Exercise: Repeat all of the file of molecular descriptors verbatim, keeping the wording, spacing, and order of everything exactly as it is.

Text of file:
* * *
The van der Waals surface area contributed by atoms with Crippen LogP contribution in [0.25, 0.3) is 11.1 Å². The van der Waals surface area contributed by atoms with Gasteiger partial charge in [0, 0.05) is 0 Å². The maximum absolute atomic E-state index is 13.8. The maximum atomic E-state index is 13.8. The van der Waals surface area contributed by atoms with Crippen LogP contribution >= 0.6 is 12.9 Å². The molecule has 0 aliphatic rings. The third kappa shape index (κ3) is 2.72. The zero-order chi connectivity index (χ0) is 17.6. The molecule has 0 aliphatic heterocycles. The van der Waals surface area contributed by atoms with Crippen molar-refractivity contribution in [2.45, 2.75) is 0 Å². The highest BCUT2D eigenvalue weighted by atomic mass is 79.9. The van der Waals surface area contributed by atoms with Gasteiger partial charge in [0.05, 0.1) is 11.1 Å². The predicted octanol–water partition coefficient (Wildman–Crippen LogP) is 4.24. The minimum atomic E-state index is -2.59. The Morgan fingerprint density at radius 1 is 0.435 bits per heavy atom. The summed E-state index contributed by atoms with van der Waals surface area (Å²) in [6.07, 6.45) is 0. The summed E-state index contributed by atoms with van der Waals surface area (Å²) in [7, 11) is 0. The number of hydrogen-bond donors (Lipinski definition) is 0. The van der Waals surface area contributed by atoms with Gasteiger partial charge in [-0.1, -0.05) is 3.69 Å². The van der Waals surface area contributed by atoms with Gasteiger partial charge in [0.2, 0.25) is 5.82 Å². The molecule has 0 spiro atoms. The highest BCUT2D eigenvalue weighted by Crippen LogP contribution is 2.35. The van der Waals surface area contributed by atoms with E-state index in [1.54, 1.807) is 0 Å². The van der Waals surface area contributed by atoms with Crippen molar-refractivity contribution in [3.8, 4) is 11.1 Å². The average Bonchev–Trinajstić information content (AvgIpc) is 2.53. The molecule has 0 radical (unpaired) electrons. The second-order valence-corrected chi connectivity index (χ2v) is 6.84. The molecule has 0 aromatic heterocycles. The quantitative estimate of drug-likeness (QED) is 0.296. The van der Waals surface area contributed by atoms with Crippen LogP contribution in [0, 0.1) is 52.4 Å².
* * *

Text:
The van der Waals surface area contributed by atoms with Crippen LogP contribution in [0.25, 0.3) is 11.1 Å². The van der Waals surface area contributed by atoms with Gasteiger partial charge in [0, 0.05) is 0 Å². The maximum absolute atomic E-state index is 13.8. The maximum atomic E-state index is 13.8. The van der Waals surface area contributed by atoms with Crippen LogP contribution >= 0.6 is 12.9 Å². The molecule has 0 aliphatic rings. The third kappa shape index (κ3) is 2.72. The zero-order chi connectivity index (χ0) is 17.6. The molecule has 0 aliphatic heterocycles. The van der Waals surface area contributed by atoms with Crippen molar-refractivity contribution in [2.45, 2.75) is 0 Å². The highest BCUT2D eigenvalue weighted by atomic mass is 79.9. The van der Waals surface area contributed by atoms with Gasteiger partial charge in [0.05, 0.1) is 11.1 Å². The predicted octanol–water partition coefficient (Wildman–Crippen LogP) is 4.24. The minimum atomic E-state index is -2.59. The Morgan fingerprint density at radius 1 is 0.435 bits per heavy atom. The summed E-state index contributed by atoms with van der Waals surface area (Å²) in [6.07, 6.45) is 0. The summed E-state index contributed by atoms with van der Waals surface area (Å²) in [7, 11) is 0. The number of hydrogen-bond donors (Lipinski definition) is 0. The van der Waals surface area contributed by atoms with Gasteiger partial charge in [-0.1, -0.05) is 3.69 Å². The van der Waals surface area contributed by atoms with Gasteiger partial charge in [0.2, 0.25) is 5.82 Å². The molecule has 0 spiro atoms. The highest BCUT2D eigenvalue weighted by Crippen LogP contribution is 2.35. The van der Waals surface area contributed by atoms with E-state index in [1.54, 1.807) is 0 Å². The van der Waals surface area contributed by atoms with Crippen molar-refractivity contribution in [3.8, 4) is 11.1 Å². The average Bonchev–Trinajstić information content (AvgIpc) is 2.53. The molecule has 0 radical (unpaired) electrons. The second-order valence-corrected chi connectivity index (χ2v) is 6.84. The molecule has 0 aromatic heterocycles. The quantitative estimate of drug-likeness (QED) is 0.296. The van der Waals surface area contributed by atoms with Crippen LogP contribution in [0, 0.1) is 52.4 Å².